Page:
Fisher, L. M., & Meyers, C. (2017). Determining change in students’ writing apprehension scores in a writing intensive course: a pre-test, post-test design. Journal of Agricultural Education, 58(1), 69-84. https://doi.org/10.5032/jae.2017.01069 

Abstract:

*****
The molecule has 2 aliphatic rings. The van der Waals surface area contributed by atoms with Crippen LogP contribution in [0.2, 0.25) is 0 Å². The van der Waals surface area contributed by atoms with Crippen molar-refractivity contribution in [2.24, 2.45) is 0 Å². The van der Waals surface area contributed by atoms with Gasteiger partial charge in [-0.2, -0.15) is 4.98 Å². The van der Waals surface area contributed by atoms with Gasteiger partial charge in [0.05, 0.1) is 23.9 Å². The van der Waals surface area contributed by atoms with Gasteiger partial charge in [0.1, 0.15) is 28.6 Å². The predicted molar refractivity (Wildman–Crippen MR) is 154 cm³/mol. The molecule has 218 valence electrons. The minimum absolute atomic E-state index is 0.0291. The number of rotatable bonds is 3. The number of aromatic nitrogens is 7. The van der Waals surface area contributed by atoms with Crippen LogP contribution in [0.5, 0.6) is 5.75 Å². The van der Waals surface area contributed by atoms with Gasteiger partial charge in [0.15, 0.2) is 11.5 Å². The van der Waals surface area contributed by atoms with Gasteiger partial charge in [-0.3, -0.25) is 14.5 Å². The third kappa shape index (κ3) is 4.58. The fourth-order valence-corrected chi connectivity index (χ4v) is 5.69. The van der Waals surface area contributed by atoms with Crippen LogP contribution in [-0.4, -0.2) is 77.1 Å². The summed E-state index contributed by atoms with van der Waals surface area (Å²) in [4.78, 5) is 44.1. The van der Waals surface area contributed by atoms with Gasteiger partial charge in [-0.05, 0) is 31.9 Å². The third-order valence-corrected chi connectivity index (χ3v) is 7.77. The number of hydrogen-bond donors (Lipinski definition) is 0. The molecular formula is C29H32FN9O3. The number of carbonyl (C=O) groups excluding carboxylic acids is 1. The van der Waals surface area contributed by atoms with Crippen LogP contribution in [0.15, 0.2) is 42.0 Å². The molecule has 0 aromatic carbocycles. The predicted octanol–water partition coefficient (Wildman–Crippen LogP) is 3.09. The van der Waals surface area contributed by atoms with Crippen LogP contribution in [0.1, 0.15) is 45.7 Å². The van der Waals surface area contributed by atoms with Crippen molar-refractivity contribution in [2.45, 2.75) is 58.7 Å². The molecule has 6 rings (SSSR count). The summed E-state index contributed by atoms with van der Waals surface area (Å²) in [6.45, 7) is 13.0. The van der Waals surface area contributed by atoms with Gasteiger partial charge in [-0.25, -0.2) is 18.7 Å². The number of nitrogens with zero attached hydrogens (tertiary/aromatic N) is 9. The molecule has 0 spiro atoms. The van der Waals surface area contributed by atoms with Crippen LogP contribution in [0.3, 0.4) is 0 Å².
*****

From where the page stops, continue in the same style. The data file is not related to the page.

Writing skills are one of the most important skills college graduates need to possess; however, college graduates struggle to complete written communications proficiently in the workforce. Previous researchers have explained that college instructors must understand the students’ fears with writing in order to create effective writing curriculum. Writing apprehension has been described as one of the main factors hindering students’ motivation to write and confidence to complete writing responsibilities. In the college setting, negative views toward writing cause low motivation to enroll in writing courses or take the course seriously; ultimately, writing apprehension causes students to not make writing a priority. Using the theoretical framework of self-efficacy, this paper sought to explore how a writing intensive course changed a student’s confidence or belief in their writing skills, and in turn, how the intensive writing course improved their writing apprehension. A two-phase, convergent parallel design mixed methods study was used to determine what change, if any, occurred during the writing intensive course. The findings showed writing apprehension, or avoidance-like attitudes, may be diminished in undergraduate students throughout the duration of a writing intensive course. Recommendations for practitioners and future research are also provided.

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